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The non-strict inequalities \(\geq\) and \(\leq\) are created as infix operators with the respective syntax

>=,  <=

Maxima allows single inequalities, such as \(x-1>y\), and also support for inequalities connected by logical operators, e.g. \( x>1 \mbox{ and } x<=5\).

You can test if two inequalities are the same using the algebraic equivalence test, see the comments on this below.

Chained inequalities, for example \(1\leq x \leq2\mbox{,}\) are not permitted. They must be joined by logical connectives, e.g. "\(x>1\) and \(x<7\)".

From version 3.6, support for inequalities in Maxima (particularly single variable real inequalities) was substantially improved.

Functions to support inequalities

  • ineqprepare(ex)

This function ensures an inequality is written in the form ex>0 or ex>=0 where ex is always simplified. This is designed for use with the algebraic equivalence answer test in mind.

  • ineqorder(ex)

This function takes an expression, applies ineqprepare(), and then orders the parts. For example,

 ineqorder(x>1 and x<5);


  5-x > 0 and x-1 > 0

It also removes duplicate inequalities. Operating at this syntactic level will enable a relatively strict form of equivalence to be established, simply manipulating the form of the inequalities. It will respect commutativity and associativity and and and or, and will also apply not to chains of inequalities.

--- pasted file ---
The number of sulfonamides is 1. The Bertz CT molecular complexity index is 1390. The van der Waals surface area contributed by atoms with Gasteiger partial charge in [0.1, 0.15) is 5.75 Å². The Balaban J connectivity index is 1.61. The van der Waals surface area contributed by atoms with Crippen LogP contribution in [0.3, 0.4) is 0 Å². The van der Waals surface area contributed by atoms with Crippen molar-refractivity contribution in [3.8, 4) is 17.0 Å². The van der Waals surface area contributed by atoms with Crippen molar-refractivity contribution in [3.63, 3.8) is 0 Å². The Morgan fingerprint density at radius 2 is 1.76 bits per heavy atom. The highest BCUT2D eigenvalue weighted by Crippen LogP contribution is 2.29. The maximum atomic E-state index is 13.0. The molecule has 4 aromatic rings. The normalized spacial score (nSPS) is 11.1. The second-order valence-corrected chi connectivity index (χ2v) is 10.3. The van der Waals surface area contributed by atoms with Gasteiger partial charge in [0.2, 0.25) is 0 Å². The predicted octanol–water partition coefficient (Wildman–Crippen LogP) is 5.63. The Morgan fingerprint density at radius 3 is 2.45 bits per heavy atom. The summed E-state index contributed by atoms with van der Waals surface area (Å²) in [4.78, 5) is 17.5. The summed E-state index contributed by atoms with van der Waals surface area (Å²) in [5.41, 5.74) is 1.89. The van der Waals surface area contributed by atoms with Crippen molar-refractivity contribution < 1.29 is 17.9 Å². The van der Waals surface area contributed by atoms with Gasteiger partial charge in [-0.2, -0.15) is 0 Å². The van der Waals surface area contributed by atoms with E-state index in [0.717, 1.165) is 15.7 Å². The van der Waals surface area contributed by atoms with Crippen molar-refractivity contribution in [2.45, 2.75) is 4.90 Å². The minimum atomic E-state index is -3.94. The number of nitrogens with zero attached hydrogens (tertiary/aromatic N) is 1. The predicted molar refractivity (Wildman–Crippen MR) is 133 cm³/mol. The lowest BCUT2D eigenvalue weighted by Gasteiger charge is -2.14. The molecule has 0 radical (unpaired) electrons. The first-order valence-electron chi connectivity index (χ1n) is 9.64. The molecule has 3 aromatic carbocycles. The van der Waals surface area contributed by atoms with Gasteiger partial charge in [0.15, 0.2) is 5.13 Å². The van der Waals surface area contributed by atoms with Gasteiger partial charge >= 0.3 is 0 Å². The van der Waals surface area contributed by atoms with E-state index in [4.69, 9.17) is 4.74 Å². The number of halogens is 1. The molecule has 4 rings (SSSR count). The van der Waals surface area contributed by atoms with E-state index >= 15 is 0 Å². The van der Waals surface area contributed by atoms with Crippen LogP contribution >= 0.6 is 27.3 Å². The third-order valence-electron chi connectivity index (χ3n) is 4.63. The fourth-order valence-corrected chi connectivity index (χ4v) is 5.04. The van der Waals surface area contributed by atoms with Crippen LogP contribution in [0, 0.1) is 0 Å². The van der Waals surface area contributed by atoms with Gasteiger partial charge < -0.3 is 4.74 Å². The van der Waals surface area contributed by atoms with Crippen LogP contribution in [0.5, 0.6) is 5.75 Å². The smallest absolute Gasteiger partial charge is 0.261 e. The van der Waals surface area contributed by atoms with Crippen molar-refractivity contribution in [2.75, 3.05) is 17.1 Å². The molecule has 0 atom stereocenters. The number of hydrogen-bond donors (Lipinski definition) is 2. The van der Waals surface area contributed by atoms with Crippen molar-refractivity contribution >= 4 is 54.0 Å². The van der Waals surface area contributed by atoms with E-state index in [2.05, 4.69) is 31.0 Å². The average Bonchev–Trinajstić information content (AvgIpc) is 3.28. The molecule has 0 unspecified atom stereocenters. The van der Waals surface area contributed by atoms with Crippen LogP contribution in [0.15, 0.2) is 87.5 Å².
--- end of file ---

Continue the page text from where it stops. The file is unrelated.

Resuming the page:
If the algebraic equivalence test detects inequalities, or systems of inequalities, then this function is automatically applied.

  • make_less_ineq(ex)

Reverses the order of any inequalities so that we have A<B or A<=B. It does no other transformations. This is useful because when testing equality up to commutativity and associativity we don't perform this transformation. We need to put all inequalities a particular way around. See the EqualComAss test examples for usage.

See also

Maxima reference topics

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